Calcium overload is the common pathway involved in cell death. It has been demonstrated that the elevation in intracellular calcium triggers apoptosis; on the other hand, nifedipine (an L-type Ca2+ blocker) can block that effect . An increase in mitochondrial Ca2+ concentration results in depolarization of the inner mitochondrial membrane, the production of reactive oxygen species, and the opening of the mitochondrial permeability transition pore (MPTP), which is a nonspecific pore in the inner mitochondrial membrane that is permeable to small molecules. Opening of the MPTP induces either apoptosis, as a result of the release of proapoptotic mitochondrial proteins, or necrosis, as a result of ATP depletion . Therefore, the decrease of intracellular calcium can be a key factor in cardioprotection in I/R injury. In the present study, in Hank's solution environment, H2O2 led to an increase in intracellular calcium, while in Res group, the intracellular calcium was not elevated by H2O2. As injury induced by H2O2 simulation is produced by reoxygenation, Res resists calcium overload triggered by reoxygenation and serves as a cardioprotective factor.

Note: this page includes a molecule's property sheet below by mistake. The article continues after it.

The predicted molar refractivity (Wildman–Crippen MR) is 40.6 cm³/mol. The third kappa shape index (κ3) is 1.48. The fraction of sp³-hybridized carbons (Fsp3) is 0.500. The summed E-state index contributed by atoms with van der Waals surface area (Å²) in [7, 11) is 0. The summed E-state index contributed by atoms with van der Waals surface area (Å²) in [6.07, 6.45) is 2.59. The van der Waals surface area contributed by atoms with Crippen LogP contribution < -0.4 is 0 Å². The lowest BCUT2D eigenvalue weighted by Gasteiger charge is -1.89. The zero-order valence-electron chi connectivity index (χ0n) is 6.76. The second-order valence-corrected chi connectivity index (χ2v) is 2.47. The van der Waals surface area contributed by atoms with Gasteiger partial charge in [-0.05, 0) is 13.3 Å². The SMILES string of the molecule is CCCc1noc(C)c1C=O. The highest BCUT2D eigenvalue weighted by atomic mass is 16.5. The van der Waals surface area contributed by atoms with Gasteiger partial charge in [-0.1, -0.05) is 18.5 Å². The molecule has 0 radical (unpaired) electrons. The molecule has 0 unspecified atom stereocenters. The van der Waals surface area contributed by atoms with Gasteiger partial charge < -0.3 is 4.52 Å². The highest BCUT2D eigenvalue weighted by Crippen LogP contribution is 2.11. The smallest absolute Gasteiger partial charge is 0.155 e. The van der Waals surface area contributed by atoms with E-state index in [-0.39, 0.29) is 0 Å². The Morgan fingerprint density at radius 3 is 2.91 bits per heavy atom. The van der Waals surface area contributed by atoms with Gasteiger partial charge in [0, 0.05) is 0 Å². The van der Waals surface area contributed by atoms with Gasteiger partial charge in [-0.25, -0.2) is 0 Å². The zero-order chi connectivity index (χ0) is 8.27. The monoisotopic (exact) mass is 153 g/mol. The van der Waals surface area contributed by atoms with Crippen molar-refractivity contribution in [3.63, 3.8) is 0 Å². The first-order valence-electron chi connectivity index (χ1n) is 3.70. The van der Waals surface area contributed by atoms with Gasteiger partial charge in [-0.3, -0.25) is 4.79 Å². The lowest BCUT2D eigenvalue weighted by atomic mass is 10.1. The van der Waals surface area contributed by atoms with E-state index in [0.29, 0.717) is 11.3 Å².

I/R injury leads to oxygen free radical (OFR) generation and calcium overload, which are considered among the major factors of I/R injury. Hypoxia in cardiomyocytes triggers the depletion of ATP and the elevation of ADP and AMP. Then AMP was turned into hypoxanthine, which can lead to OFR generation in the condition of oxygen and xanthine oxidase. Xanthine dehydrogenase is rapidly turned into xanthine oxidase by calcium-dependent protease in hypoxia. When reoxygenation occurs in reperfusion, the OFR generation is promoted. OFR triggers lipid peroxidation, resulting in cell damage, which includes cell membrane permeability elevation, MDA generation and DNA damage. In the normal conditions, the OFR can be diminished by SOD,CAT and GSHps. However, the amount of OFR is beyond the capacity of those enzymes and cannot be diminished in reperfusion. Therefore, how to decrease the generation of OFR is the key to alleviating I/R injury. The duration of hypoxia is closely associated with I/R injury, so decreasing the hypoxia and ischemia duration is of great importance. Although reoxygenation triggers OFR generation, in fact the fundamental cause is still hypoxia and ischemia. So reperfusion is essential and necessary. The present study indicated that after I/R injury, SOD activity was elevated compared with the normal cardiomyocytes, which was probably a protective reflex response, and MDA content elevation, which is associated with lipid peroxidation.